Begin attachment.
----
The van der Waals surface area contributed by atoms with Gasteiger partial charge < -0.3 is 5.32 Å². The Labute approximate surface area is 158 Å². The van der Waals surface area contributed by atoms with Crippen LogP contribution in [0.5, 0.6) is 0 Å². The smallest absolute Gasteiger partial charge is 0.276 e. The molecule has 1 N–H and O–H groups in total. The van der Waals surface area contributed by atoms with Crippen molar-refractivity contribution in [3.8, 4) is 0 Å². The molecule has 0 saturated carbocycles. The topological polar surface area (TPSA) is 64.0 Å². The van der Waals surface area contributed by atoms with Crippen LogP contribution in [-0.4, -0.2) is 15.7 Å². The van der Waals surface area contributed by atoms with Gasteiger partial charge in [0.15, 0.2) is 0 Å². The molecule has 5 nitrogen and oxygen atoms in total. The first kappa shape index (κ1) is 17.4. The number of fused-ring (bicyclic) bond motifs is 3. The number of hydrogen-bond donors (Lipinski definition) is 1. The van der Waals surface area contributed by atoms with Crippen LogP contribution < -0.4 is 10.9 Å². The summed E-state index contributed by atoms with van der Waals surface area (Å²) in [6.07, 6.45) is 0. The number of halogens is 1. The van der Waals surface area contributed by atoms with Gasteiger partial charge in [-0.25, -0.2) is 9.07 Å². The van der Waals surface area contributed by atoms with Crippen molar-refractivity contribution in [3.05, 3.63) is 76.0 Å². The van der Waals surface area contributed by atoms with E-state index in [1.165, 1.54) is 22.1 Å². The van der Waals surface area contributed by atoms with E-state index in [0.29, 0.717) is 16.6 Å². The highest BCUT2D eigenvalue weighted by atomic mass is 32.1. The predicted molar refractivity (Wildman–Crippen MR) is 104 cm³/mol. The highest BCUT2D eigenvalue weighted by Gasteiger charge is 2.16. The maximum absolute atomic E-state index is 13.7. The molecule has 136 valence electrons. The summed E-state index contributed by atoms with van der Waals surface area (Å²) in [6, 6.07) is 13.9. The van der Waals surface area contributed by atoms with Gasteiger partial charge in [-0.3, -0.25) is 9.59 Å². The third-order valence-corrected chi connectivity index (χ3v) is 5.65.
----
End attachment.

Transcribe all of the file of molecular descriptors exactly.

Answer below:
The van der Waals surface area contributed by atoms with Gasteiger partial charge < -0.3 is 5.32 Å². The Labute approximate surface area is 158 Å². The van der Waals surface area contributed by atoms with Crippen LogP contribution in [0.5, 0.6) is 0 Å². The smallest absolute Gasteiger partial charge is 0.276 e. The molecule has 1 N–H and O–H groups in total. The van der Waals surface area contributed by atoms with Crippen molar-refractivity contribution in [3.8, 4) is 0 Å². The molecule has 0 saturated carbocycles. The topological polar surface area (TPSA) is 64.0 Å². The van der Waals surface area contributed by atoms with Crippen LogP contribution in [-0.4, -0.2) is 15.7 Å². The van der Waals surface area contributed by atoms with Gasteiger partial charge in [0.15, 0.2) is 0 Å². The molecule has 5 nitrogen and oxygen atoms in total. The first kappa shape index (κ1) is 17.4. The number of fused-ring (bicyclic) bond motifs is 3. The number of hydrogen-bond donors (Lipinski definition) is 1. The van der Waals surface area contributed by atoms with Crippen LogP contribution < -0.4 is 10.9 Å². The summed E-state index contributed by atoms with van der Waals surface area (Å²) in [6.07, 6.45) is 0. The number of halogens is 1. The van der Waals surface area contributed by atoms with Gasteiger partial charge in [-0.25, -0.2) is 9.07 Å². The van der Waals surface area contributed by atoms with Crippen molar-refractivity contribution in [3.05, 3.63) is 76.0 Å². The van der Waals surface area contributed by atoms with E-state index in [1.165, 1.54) is 22.1 Å². The van der Waals surface area contributed by atoms with E-state index in [0.29, 0.717) is 16.6 Å². The highest BCUT2D eigenvalue weighted by atomic mass is 32.1. The predicted molar refractivity (Wildman–Crippen MR) is 104 cm³/mol. The highest BCUT2D eigenvalue weighted by Gasteiger charge is 2.16. The maximum absolute atomic E-state index is 13.7. The molecule has 136 valence electrons. The summed E-state index contributed by atoms with van der Waals surface area (Å²) in [6, 6.07) is 13.9. The van der Waals surface area contributed by atoms with Gasteiger partial charge in [-0.3, -0.25) is 9.59 Å². The third-order valence-corrected chi connectivity index (χ3v) is 5.65.